Aviation Traders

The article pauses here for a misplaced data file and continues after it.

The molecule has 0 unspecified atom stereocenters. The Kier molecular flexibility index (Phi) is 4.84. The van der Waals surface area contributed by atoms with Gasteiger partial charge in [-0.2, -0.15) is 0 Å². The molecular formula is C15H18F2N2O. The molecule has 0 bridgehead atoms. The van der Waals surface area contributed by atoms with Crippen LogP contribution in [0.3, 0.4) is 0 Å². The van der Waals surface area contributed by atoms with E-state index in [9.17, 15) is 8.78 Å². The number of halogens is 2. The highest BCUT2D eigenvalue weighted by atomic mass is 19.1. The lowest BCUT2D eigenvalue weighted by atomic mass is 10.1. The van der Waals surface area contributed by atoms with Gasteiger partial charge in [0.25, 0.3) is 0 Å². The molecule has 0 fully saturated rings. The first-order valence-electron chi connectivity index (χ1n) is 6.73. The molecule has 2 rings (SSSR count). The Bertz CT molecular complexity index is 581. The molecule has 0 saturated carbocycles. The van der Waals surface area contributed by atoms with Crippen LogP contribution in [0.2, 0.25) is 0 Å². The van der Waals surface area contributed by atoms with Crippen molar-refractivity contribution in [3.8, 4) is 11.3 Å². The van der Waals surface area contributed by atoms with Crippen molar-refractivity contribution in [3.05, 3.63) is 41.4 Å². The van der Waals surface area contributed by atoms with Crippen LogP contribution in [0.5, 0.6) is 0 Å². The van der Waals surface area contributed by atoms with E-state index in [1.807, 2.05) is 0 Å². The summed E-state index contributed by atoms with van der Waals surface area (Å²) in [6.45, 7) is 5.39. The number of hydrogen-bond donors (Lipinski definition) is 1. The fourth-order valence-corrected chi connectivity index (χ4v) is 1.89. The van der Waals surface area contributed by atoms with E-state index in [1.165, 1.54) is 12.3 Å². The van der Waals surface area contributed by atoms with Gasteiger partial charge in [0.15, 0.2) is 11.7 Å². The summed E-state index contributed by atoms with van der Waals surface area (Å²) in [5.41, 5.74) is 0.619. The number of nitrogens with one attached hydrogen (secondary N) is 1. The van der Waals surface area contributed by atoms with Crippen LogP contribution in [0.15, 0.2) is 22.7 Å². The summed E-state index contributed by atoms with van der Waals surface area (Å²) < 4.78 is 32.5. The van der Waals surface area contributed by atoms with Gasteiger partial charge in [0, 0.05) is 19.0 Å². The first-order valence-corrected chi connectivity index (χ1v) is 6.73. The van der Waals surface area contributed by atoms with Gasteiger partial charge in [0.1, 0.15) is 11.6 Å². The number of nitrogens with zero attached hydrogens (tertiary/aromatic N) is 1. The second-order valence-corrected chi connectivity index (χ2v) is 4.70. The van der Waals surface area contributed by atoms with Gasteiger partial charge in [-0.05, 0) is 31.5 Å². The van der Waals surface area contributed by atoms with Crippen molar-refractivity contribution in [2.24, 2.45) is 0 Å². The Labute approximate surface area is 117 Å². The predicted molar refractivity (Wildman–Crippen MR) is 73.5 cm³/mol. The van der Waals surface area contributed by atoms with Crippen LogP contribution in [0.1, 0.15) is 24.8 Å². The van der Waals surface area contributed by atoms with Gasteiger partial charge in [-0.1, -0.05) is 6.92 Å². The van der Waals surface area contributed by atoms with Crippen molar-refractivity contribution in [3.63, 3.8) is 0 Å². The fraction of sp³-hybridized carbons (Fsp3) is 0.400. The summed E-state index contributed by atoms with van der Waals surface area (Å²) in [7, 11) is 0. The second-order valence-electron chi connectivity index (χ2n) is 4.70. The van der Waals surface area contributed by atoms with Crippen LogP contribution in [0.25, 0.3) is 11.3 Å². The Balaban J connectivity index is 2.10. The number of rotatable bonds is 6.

Sir Freddie Laker was best known for being the pioneer of cheap airline packages to the USA, he set up Laker Airways and the Skytrain service, the worlds first non-reservation low-cost carrier, by 1981 the "Skytrain" had flown over 2 million people off on holiday. Frederick Alfred Laker was born on the 6th August 1922 in Canterbury, Kent, when he was 5 years old his father ran off and abandoned him and his mother. Freddie’s mother did everything she could to keep the him fed, watered and a roof over his head. As a young boy his fascination of aviation was inspired by the sight of the giant Hindenberg coming from Germany on route to America, and the Handley Page, a four engine biplane, which left Croydon to go to Paris crossing his home town of Canterbury. Freddie Laker's first job in the world of aviation started on his 16th birthday in 1938 with the Short Brothers at Rochester Kent, at the outbreak of the Second World War Freddie Laker moved to General Aircraft at Rochester, but events saw him enter the Air transport Auxiliary (ATA.) ferrying aircraft, and was seconded to 41 Group Air Transport Command. On April Fool's Day 1946, he became one of the first eight employees of BEA, which he left after three months. In 1948 the Russians put a blockade around Berlin, the British Government realised that the only way of getting food and supplies to those caught inside the ring of steel was to fly it in, but the only aircraft capable of doing the job were employed by the airlines BOAC & BEA, which at the time would not take the aircraft off the lucrative commercial routes. Laker at the time owned 12 ex-RAF Halifax bombers that had been converted for civil use as the Halton. The Government approached Laker and asked to use the aircraft on what was to become the Berlin Air Lift, it was expected to last just a few weeks but went on for over a year. Freddie Laker needed to find a way to supply the aircraft through a company, he searched and found Bond Air Services, which at the was in dire financial situation with mounting debts. Six of the Haltons were sold off to gain capital whilst the other six were kept on and put on to the Berlin Air Lift, also owned by Laker at the time was a huge amount of spare parts, these were put to use in maintaining the aircraft used in the relief effort. The Handily Page Halton was originally born as the Halifax bomber it was a far from an ideal aircraft to be used on the relief flights, at the time the RAF did have Dakotas and a few Avro Yorks but nowhere near enough to cope with the vast amount of aid needed to be flown out. The bomb-bay, and the bomb-bay doors were taken off and anything applying to dropping bombs was also removed a pannier was built in place of the bomb-bay and fitted with a small loading door, for the carrying of the cargo. It was not the best of solutions and restricted what could be carried, oil drums, coal, vegetables, potatoes and a few other things were carried up to a maximum of 8 tons. It was uneconomic but the aircraft came cheap and very little insurance cover was carried. Despite this the Haltons done a sterling job over the 54 weeks they were employed they made 4700 flights. The pilots on the Berlin Air Lift were all ex-RAF, they had to fly no matter what the weather was like, the flights were made at low level with the ever present risk of the ageing aircraft malfunctioning or being shot at from the ground. Russian fighters would also buzz the aircraft. During the time of the Air Lift, Laker was buying up as much surplus RAF stock as possible this included over 200 bombers, several thousand engines that were broken up for scrap and turned into metal ingots of aluminium, which was sold off to saucepan makers. In 1951 the Russians blocked everything leaving Berlin Laker held the sole contract on cargo flight out of the city. This proved lucrative but was not without its hazards, fighters tracked the outbound flights and live fire was sent up in close proximity to the flights designated routes out of the city. During the length of the contract the aircraft flew in all kinds of weather the old bombers did not have anti icing on the wings or windscreen. Many of the pilots only had a few hundred hours of flying under their belt so the risk of crashing was high. Aviation Traders (Engineering) Limited (ATEL) a name that would become famous in time was formed at Southend Airport and carried out the servicing on the Handily Page Halton's and Halifax's used on the Berlin Air Lift. In 1953 Freddie Laker set up Channel Air Bridge, one of only two airlines to offer air transportation of vehicles, passengers and cargo (including live cattle and horses) on the same aircraft. Freddie Laker was more than just an airline owner in his time, he also took part in the designing of London's second airport at Gatwick which featured a new integrated rail link with London, giving passengers a fast direct route to and from the airport. Upon the merger of a number of airlines including Channel Air bridge to form British United Airways he became the Managing director of the largest non-government owned aircraft fleet in the UK. During this time he helped develop what would become the most commercially successfully all British passenger jet of all time the BAC111. After the demise of Laker Airways and the "Skytrain" service in 1982 after a bitter war with British Airways, Laker set about other business ventures including, Laker Airways (Bahamas) Limited which had been operating at a profit since it begin flying in 1992, a rare feet for an airline, Laker Airways Inc., which operated regular scheduled and charter flights between Orlando and Fort Lauderdale to London Gatwick, Manchester and Prestwick, Scotland. Away from aviation Freddie Laker set up Laker Information Services, an Internet Service Provider located in southern Florida. He also held honorary decorates in science from University of Manchester, the City University-London and the Cranfeld Institute of Technology and a honorary doctorate of law from Victoria University-Manchester. Sir Freddie Laker was knighted by Queen Elizabeth II for his contribution to British Commercial Aviation and the British economy. Freddie Laker died on Thursday 9th February 2006 in Hollywood Florida.